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Reviewed by Pikasho Deka for Readers' Favorite
Street Corner Dreams by Florence Reiss Kraut follows the story of an immigrant Jewish-American family from their arrival in America before World War I to the early 1940s. After her pregnant sister Esther dies giving birth while sailing across the Atlantic, Golda Daneshev finds herself marrying her former brother-in-law, Ben Feinstein. She ends up raising Esther's son, Morty, as her own. Through grit and determination, the little family establishes a life for themselves in Brooklyn but has constant run-ins with the criminal gangs of the neighborhood. During the Great Depression, Ben loses a lot of money, leading him to take drastic measures that inadvertently force Morty to deal with the mob. Put in a precarious position, Morty must somehow quit working for the mob while keeping his family and the love of his life safe from their clutches.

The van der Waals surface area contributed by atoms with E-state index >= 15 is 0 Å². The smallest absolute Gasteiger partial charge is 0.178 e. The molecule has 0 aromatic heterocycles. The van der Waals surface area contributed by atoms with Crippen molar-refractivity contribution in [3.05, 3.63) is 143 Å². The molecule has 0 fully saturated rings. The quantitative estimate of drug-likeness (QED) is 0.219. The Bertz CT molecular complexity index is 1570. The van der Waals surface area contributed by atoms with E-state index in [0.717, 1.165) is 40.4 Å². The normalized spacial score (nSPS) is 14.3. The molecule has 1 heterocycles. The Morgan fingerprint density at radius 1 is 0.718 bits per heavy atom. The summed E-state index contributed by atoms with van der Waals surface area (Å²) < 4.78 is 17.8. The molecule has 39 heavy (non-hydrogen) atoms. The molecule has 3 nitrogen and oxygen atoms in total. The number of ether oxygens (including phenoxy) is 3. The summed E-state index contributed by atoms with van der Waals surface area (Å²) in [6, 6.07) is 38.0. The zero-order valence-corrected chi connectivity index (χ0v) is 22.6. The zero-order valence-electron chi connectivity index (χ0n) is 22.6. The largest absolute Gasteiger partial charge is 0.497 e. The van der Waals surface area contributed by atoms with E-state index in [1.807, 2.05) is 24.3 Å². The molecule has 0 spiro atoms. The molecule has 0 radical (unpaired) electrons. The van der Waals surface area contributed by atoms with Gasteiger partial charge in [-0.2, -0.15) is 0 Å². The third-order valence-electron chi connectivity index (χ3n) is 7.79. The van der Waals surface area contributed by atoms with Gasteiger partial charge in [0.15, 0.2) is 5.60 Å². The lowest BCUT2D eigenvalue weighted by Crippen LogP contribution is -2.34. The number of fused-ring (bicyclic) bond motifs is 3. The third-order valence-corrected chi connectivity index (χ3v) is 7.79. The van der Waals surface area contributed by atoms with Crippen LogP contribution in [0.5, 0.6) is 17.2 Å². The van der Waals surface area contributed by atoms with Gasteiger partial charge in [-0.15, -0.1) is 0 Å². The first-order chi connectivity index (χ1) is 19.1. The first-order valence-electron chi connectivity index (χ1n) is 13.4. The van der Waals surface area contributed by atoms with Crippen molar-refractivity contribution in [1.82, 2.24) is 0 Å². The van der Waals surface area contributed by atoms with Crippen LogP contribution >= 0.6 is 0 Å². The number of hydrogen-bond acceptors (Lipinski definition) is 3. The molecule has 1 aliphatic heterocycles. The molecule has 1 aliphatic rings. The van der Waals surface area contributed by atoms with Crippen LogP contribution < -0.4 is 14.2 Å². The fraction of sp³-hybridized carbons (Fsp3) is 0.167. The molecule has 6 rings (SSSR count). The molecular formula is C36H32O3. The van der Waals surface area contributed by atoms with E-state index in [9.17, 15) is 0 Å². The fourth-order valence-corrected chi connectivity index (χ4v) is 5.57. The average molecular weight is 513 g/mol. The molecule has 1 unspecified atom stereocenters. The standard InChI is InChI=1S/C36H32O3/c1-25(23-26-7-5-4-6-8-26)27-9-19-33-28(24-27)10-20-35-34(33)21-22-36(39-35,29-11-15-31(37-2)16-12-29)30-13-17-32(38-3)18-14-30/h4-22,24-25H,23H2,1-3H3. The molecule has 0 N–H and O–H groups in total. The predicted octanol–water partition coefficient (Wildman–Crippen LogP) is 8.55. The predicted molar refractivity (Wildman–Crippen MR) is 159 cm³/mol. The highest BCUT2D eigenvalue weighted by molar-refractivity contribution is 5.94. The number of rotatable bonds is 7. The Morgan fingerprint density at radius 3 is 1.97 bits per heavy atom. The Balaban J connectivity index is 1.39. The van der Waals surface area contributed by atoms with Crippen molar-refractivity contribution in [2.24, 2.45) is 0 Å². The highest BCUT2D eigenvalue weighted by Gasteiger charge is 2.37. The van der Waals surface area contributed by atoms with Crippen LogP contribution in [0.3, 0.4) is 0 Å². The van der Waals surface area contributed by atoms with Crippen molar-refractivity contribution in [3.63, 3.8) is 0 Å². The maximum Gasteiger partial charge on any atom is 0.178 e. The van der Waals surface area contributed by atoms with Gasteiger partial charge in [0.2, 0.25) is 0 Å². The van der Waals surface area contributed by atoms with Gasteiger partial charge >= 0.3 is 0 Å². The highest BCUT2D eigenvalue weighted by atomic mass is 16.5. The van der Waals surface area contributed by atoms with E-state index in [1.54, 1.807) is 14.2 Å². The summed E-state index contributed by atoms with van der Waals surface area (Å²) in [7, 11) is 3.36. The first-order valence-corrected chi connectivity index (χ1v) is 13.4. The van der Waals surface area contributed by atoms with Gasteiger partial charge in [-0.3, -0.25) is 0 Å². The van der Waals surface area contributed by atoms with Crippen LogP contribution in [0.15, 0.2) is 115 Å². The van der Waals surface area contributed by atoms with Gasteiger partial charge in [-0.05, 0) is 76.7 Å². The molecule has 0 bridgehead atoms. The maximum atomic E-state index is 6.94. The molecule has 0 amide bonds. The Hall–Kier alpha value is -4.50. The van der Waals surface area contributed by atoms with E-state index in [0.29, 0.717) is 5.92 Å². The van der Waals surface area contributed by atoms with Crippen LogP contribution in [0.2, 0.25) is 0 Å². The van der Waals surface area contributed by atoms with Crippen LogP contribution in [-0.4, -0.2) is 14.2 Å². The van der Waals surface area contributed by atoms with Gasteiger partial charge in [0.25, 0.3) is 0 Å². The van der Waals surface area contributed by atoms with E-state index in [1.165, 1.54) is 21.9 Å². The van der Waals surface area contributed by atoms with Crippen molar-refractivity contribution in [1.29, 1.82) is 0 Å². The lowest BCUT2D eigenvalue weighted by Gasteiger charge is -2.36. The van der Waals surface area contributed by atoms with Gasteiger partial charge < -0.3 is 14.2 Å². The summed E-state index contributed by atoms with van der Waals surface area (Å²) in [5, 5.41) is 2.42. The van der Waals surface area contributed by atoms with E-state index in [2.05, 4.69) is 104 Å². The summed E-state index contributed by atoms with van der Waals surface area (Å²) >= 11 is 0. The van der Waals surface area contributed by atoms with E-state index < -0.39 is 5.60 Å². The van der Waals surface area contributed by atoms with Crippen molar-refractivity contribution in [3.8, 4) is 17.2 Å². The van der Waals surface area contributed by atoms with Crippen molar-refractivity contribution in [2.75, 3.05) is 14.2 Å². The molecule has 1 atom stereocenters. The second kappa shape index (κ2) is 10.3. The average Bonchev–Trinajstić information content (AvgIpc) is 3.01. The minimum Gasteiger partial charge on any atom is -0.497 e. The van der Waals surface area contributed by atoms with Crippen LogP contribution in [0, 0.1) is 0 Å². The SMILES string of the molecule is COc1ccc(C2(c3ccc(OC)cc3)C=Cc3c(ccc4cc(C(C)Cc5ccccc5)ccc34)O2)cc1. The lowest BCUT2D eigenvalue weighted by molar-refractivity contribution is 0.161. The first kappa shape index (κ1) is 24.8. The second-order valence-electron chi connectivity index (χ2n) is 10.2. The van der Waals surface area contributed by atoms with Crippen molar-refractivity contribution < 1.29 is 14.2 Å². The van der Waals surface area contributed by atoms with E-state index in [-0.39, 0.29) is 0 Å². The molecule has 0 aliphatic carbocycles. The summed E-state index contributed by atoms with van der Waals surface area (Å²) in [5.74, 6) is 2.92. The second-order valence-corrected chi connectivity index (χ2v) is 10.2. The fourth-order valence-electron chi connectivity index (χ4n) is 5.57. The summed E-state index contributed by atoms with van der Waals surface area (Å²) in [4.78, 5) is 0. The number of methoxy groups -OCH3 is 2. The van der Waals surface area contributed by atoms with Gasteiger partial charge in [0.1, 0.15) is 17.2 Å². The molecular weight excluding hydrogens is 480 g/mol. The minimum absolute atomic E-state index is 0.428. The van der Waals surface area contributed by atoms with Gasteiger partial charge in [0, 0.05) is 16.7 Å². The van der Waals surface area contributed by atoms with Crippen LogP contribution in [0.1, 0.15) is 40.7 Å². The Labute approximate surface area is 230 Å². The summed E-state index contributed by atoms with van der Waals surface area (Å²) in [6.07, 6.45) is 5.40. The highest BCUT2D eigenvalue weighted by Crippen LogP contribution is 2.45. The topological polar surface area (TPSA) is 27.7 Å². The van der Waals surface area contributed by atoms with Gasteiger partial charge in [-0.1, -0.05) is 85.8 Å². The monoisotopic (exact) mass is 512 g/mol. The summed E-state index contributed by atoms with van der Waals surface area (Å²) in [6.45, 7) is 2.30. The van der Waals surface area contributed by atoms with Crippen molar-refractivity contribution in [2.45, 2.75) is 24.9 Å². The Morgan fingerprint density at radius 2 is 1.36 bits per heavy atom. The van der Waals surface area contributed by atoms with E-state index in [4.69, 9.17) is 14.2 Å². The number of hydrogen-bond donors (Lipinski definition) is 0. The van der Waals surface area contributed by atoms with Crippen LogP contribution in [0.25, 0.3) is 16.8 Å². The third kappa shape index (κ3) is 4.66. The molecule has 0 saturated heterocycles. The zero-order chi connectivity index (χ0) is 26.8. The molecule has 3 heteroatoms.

Florence Reiss Kraut draws a realistic portrait of Jewish immigrant families chasing the American dream in the first half of the 20th century. Street Corner Dreams is one of those stories that showcase the hardships and struggles of American children of immigrants who face the dilemma of trying to live their own lives while honoring the sacrifices of their parents. Kraut has a firm grip on the narrative, which is nicely paced and very character-driven. Each member of the Feinstein family has their agency and inner conflicts that make them feel well-realized and memorable as characters. From the beginning, I was wholly invested in the characters and the plot. The book ends on a hopeful note, which enhances the ending, is guaranteed to satisfy the readers, and is highly recommended.